Footprint frustrates Nedbank
Johannesburg - Incumbent Nedbank CEO Mike Brown has to grow the group's geographic footprint to keep pace with its rivals' earnings.
That's the view of analysts following the recent reporting of interim financial results from Nedbank, Absa and Standard Bank.
"It [Nedbank] seems viewed as the bank from which to lend, but not the bank through which to transact," wrote Citigroup analyst Henry Hall in a recent report.
"This cannot be fixed overnight and we think to successfully address this in retail banking will require investment in footprint, which would place strain on capital."
Emerging banking groups, like Capitec, are opening new branches aggressively - often in areas where Nedbank and the other "big four" banking groups operate.
Also, Nedbank is lagging its big four rivals when it comes to its presence outside South Africa. The bank is still very much focused on South Africa, while Standard Bank, for instance, is expanding at a rapid pace on the continent and abroad.
While Nedbank has recently entered into a joint venture with the Econet group in Africa, the project does not put Nedbank personnel or operations into the areas where Econet operates in the same way that Standard Bank has physical branches on the ground.
Net interest income (NII) at Nedbank for the six months ended June 2009 rose 2.5% to R8.1bn, while non-interest revenue (NIR) was up by 8% to R5.3bn.
Nedbank attributed its NIR increase to increased customer numbers and "modest pricing adjustments".
The results were negatively affected by a poor performance from its retail banking division, where headline earnings declined by 93.5% to R47m, driven by increased bad debt levels - particularly around its home loan portfolio, where it had been trying to grow market share.
In comparison, Standard Bank's NII was up 15% to 16.5bn and its NIR rose 6% to R15.2bn. Absa, too, posted a 2% increase in NII to R10.7bn, while NIR was up 5.4% to R10.2bn.
While the revenue split between Absa and Standard was closer to 50-50, Nedbank was generating about 60% of its revenue from interest and 40% from transactional banking. Should interest rates continue to fall, this gap will widen.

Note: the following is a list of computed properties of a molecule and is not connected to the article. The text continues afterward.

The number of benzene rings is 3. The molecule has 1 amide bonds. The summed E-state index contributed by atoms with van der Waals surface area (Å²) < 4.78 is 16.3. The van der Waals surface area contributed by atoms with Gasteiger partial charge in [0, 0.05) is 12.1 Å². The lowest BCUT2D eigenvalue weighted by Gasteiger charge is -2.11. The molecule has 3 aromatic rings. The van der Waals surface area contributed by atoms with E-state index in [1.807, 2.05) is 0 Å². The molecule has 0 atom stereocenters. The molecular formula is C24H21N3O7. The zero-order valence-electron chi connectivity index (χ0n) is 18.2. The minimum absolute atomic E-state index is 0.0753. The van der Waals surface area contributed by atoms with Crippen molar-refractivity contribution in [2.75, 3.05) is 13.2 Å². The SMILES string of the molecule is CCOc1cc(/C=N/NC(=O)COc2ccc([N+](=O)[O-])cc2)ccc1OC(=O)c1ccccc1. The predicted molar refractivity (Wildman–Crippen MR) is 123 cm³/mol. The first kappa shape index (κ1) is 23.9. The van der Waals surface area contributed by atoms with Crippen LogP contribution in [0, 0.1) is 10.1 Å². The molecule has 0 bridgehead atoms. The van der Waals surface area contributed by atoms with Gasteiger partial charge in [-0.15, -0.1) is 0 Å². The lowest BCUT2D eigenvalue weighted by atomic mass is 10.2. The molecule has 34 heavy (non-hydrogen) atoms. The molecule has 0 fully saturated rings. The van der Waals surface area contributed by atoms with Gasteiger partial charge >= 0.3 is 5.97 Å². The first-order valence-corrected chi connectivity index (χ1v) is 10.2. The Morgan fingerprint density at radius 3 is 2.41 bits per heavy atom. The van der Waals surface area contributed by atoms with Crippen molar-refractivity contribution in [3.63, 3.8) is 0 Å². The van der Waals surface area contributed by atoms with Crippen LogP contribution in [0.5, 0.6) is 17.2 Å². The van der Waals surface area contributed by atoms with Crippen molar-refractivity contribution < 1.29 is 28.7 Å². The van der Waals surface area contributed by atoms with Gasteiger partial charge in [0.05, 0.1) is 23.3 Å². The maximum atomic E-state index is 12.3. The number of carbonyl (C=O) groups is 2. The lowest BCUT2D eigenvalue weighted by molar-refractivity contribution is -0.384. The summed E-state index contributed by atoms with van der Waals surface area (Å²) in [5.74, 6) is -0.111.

Retail footprint gains ground
Analysts at Deutsche Securities described Nedbank's performance as "unexciting", adding the group had already cut costs where it could and should bad debts continue to mount there would be "nowhere to turn".
Following the release of the bank's financial results at the start of August, Nedbank said it was looking to raise about R500m through the issuing of preference shares to buff up its capital position. Later in August this figure was raised to R1bn.
The preference shares are expected to be listed early in September.
Retail footprint is becoming increasingly important for the South African banking sector, with microlenders African Bank and Capitec recording strong growth and indicating they are looking to expand.
Throughout its presentation, Absa emphasised its strong retail base with in excess of 10m customers, while Standard Bank's strategy to move into emerging markets has been praised by analysts.
Capitec, which recently released a trading statement, said it expected headline earnings per share to be between 35% and 55% higher than the previous comparable six-month period.
The group, which now has about 1.8 million customers, has stated its intention to expand its branch network by adding about 40 branches this year.
During midday trade on Monday, Nedbank's shares were up 4.4% to R113.81, while the financial index was up 1.6%.
*The writer holds shares in Standard Bank, Absa, African Bank and Capitec.